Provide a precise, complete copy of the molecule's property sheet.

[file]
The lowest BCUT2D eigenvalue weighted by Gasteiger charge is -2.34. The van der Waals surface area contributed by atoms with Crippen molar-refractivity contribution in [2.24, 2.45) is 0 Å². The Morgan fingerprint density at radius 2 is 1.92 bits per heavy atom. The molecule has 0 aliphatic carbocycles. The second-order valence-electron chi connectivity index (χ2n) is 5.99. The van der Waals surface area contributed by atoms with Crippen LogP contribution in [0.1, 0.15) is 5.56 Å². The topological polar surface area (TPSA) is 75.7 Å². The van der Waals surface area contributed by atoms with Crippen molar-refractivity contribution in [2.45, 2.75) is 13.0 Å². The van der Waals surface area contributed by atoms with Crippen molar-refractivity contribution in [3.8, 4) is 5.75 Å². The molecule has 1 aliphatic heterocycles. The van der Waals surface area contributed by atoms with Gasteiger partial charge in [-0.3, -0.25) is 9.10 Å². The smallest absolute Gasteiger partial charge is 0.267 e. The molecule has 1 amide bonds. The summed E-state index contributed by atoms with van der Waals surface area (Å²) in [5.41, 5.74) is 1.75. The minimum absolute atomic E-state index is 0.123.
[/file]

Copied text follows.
The lowest BCUT2D eigenvalue weighted by Gasteiger charge is -2.34. The van der Waals surface area contributed by atoms with Crippen molar-refractivity contribution in [2.24, 2.45) is 0 Å². The Morgan fingerprint density at radius 2 is 1.92 bits per heavy atom. The molecule has 0 aliphatic carbocycles. The second-order valence-electron chi connectivity index (χ2n) is 5.99. The van der Waals surface area contributed by atoms with Crippen LogP contribution in [0.1, 0.15) is 5.56 Å². The topological polar surface area (TPSA) is 75.7 Å². The van der Waals surface area contributed by atoms with Crippen molar-refractivity contribution in [2.45, 2.75) is 13.0 Å². The van der Waals surface area contributed by atoms with Crippen molar-refractivity contribution in [3.8, 4) is 5.75 Å². The molecule has 1 aliphatic heterocycles. The van der Waals surface area contributed by atoms with Gasteiger partial charge in [-0.3, -0.25) is 9.10 Å². The smallest absolute Gasteiger partial charge is 0.267 e. The molecule has 1 amide bonds. The summed E-state index contributed by atoms with van der Waals surface area (Å²) in [5.41, 5.74) is 1.75. The minimum absolute atomic E-state index is 0.123.